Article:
Originally published in Active Voice, September 95.
Editor's. Note: This material was prepared for the Sept 29th Report on Pay Equity. The material on faculty responds to De Robertis' letter.
The salary statistics presented here are drawn from research by Georges Monette, who has acted as a neutral party in helping guide the negotiations. The figures refer to pay in the 1993-94 academic year. Conducting the same analysis for this academic year would involve the same salaries (thanks to the Social Contract) but could be substantially affected by newly-hired librarians and faculty and by retirements.
In any effort to remedy gender inequity in pay, generational issues are critically important. Raising the pay of people who are close to retirement has only a short-term salary cost, while substantially raising their pension entitlements. Also it is likely that gender differences in pay have varied over time, so that particular cohorts of employees are better and worse off
Analysis by Georges Monette shows that there is a "curvilinear" relationship between librarians' and faculty pay, such that librarians who have been employed for less than 10 years and librarians with very long service are worse off. Librarians in the middle - with roughly 10 to 35 years of service - earn an average of about 85 percent of faculty members with the same number of years of service. Shorter and longer serving librarians average between about 72 and 80 percent of faculty pay, again assuming equivalent years of service.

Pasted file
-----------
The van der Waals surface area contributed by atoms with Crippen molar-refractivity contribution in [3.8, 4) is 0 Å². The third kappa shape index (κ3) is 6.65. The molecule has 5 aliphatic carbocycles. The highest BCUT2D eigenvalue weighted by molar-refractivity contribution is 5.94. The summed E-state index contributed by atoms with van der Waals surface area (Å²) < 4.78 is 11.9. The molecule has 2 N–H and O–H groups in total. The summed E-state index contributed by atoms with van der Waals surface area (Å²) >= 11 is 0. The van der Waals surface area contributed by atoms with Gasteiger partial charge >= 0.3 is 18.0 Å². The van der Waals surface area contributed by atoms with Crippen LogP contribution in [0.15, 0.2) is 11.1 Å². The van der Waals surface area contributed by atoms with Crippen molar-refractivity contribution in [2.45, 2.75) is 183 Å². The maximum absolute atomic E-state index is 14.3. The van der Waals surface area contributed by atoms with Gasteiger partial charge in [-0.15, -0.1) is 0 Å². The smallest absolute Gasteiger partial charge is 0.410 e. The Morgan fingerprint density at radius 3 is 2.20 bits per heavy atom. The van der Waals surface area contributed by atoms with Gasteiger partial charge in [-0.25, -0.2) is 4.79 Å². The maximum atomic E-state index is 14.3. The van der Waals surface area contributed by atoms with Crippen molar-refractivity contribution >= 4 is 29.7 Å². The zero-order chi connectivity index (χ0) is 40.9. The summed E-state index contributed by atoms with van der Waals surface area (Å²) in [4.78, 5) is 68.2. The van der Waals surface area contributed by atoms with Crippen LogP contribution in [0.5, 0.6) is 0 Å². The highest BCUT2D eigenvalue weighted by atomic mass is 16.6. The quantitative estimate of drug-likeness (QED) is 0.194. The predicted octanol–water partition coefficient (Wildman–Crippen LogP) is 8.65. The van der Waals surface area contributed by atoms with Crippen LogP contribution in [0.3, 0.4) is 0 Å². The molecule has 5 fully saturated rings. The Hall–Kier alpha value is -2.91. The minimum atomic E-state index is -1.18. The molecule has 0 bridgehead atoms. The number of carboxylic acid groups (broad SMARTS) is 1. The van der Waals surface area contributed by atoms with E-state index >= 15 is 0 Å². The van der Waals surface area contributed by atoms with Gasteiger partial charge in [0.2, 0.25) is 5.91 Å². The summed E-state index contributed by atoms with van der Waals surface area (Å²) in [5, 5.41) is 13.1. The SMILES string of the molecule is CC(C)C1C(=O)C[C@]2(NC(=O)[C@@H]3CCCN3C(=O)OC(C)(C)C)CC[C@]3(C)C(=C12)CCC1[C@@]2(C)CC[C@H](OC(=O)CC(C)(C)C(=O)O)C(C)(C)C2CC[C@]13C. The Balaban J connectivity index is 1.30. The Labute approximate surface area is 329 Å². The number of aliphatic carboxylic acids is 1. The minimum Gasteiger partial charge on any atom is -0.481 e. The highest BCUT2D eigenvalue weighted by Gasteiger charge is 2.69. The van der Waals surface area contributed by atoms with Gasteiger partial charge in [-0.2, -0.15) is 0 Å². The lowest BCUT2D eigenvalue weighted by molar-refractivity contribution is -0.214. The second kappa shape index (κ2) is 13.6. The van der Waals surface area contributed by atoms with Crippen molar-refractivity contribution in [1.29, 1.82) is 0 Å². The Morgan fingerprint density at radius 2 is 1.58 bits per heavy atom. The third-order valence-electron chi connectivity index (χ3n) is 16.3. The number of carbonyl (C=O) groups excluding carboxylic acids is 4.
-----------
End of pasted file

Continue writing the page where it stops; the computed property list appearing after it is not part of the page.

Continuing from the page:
What cannot be estimated from the presently-available computer data files is the extent to which librarians with unusually strong qualifications, such as an MA in a substantive area as well as a Master's-level library degree, receive more pay as a result (remember, obtaining an additional degree has the cost of delaying the beginning of one's employment).
Negotiations have focused on three issues: "straightening the line" (a reference to a regression line) in order to place short-, medium-, and long- service librarians in the same position, relative to faculty; on increasing the overall average pay of librarians relative to faculty; and on compensation for additional relevant qualifications.
Gender itself $1,270 Years full-time university teaching 6,665 Rank 2,745 Department 584 Being hired as an associate professor 198 Being hired as a full professor 867 Unusually quick promotion to full professor 422 Having held high administrative positions 95 Three unusual salaries ("outliers") 18 Total $12,865
For example, the "cost" to women of their being more likely to teach in lower paying departments, accounting for all other factors, is $584. At issue is whether the $584 reflects market differentials or discrimination. In the language of the Pay Equity Act, the question is which factors are "gender neutral" and which are not. There is general agreement that rank is not gender neutral because one cannot assume that the procedures for promotion from associate to full professor are unbiased.